I am white. And just because I may love people for who they are, including the beauty of their black, brown and golden skin and all that that is, some of which I know, and most of which I will never know, I cannot understand. Because I am white.

Just because I grew up in a predominantly black school and black church, with 3 other old white ladies aside from my family in the congregation, and just because my mother didn’t have “a black friend”, but black family, a part of my life as much as my own mother, father, sisters and grandmother, I don’t pretend to understand the suffering of what it is to go through what people of color are going through in this country. Again.

Just because I would pray when I went to sleep that my skin would be a glowing chocolate brown in the morning, and when I played dolls with my friend Kelie I would wear a bath towel on my head, pretending to be a black girl pretending to be a white girl, or would rub vaseline into my white girl’s hair, it doesn’t magically carry me any closer to what it is to walk through this world as someone who is not white. I cannot. Because I am white.

As a child, when I witnessed with my own eyes and ears the leaden drag of dirty looks and fearful glances of white people in the presence of black people and the sick words of subcutaneous hate dressed up in “there is nobody black in the room at the moment-who is it going to hurt?,” I would go silent. Not because I didn’t want to cause a fuss, but because it made me sick. It left me mute. I couldn’t make sense of the history of white people; I couldn’t make sense of how white people knew that history and continued it, moved it forward, kept it going.

Forever after, I have spoken up in the face of prejudice that was evident, every single time. Always. As uncomfortable as it may have made people, as impolite in the company present as it may have been. I could have given a fat rat’s ass. Because you can talk about how important it is take things in their own good time, how important it is to talk about racism in the “right” way, how important it is to respect someone else’s space, someone else’s home that you may have been invited to, and I say: it has always been too late for that. The job of a human is to stand up for another human. That is what the white world has got to reckon with. We are all human. The only reason to keep someone separate is because I don’t think they are equal. They are not as deserving as I, they are not as special as I, they are not as white as I am.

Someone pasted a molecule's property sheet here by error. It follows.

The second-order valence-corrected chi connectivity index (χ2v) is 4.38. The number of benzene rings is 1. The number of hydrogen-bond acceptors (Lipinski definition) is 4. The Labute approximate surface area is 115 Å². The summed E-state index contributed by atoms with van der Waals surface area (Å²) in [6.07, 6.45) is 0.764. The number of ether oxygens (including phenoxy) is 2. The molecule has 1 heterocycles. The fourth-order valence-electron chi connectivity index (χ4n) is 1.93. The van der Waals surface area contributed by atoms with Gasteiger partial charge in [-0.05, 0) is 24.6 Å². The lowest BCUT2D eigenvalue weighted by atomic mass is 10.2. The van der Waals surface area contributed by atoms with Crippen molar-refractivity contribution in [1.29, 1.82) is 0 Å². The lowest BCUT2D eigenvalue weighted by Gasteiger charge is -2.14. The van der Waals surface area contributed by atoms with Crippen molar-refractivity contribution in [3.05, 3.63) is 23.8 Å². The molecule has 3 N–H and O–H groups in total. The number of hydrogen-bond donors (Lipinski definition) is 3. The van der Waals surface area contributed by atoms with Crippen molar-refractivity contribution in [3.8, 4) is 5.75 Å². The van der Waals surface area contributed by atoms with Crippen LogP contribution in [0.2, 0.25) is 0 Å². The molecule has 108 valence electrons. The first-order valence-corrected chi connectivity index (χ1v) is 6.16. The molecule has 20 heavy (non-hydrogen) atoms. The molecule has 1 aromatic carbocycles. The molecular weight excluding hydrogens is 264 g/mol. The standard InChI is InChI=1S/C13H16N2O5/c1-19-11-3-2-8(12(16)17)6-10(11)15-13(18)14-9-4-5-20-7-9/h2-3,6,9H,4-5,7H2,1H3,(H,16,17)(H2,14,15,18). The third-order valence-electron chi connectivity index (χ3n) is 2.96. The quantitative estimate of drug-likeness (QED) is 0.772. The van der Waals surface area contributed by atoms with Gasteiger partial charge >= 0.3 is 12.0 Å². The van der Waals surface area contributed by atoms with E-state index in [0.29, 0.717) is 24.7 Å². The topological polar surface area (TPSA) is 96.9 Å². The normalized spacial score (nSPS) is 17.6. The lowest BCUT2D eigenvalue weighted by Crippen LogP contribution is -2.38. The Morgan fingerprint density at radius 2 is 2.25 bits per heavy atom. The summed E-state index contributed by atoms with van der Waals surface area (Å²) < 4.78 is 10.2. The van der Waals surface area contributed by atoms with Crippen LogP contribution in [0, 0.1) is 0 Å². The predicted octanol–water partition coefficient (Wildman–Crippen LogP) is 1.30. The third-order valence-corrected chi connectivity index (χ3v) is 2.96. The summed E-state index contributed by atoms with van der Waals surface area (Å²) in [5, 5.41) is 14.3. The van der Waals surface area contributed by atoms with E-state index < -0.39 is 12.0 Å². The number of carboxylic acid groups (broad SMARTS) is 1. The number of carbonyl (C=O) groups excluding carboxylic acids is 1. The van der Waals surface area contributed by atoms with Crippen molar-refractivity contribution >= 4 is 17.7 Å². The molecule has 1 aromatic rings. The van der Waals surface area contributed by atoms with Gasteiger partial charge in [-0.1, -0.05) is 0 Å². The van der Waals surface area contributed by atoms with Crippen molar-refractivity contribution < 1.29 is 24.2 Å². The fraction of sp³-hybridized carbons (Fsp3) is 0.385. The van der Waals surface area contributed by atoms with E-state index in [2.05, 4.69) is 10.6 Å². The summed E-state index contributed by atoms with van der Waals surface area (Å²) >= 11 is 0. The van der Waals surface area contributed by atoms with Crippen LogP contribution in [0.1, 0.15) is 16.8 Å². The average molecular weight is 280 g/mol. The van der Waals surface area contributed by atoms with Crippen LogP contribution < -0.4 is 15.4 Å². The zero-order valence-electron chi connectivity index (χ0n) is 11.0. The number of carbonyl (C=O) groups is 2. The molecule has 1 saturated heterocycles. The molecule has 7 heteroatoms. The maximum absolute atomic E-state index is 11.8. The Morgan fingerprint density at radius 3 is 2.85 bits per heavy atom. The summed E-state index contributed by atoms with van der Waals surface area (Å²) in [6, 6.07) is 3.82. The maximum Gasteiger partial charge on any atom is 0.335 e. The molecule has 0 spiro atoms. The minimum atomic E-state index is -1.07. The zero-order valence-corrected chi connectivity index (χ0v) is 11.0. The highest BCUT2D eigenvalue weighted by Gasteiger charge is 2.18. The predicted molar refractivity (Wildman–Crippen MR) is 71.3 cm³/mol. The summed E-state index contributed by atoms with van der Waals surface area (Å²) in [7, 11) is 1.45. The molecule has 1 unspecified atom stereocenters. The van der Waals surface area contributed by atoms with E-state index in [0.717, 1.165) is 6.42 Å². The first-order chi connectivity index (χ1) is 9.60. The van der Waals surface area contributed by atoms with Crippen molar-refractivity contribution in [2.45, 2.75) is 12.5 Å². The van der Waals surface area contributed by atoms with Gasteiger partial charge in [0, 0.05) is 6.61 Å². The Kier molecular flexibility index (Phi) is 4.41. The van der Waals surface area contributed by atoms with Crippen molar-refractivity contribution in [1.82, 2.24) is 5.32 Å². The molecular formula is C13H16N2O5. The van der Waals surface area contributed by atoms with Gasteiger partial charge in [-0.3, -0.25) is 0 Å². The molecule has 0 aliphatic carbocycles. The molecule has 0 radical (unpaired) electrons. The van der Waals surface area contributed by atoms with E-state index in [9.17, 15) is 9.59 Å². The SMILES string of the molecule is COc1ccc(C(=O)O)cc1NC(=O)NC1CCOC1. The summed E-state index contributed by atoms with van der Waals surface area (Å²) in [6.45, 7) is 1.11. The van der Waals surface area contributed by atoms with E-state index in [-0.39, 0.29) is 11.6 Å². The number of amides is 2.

There are so many other times when I wasn’t aware, when I had no idea, when I myself was the cause of pain, when I could have, should have spoken up, should have known, and did not.
This is not my moment to suffer or know what the right words are or pretend that everything will be all right and that we are going to walk off into a sunset, everybody holding hands and singing kumbaya.

Now is my moment to continue to stand up for, defend, protect, and stand back. The lead will be taken by those who have suffered enough from being told what to do and educated about what is best for them and encouraged to be patient. If I am sad beyond words and uncomfortable in my skin, so be it. I will be at the ready, with all the love I have ever known and all the hope I have always believed in.

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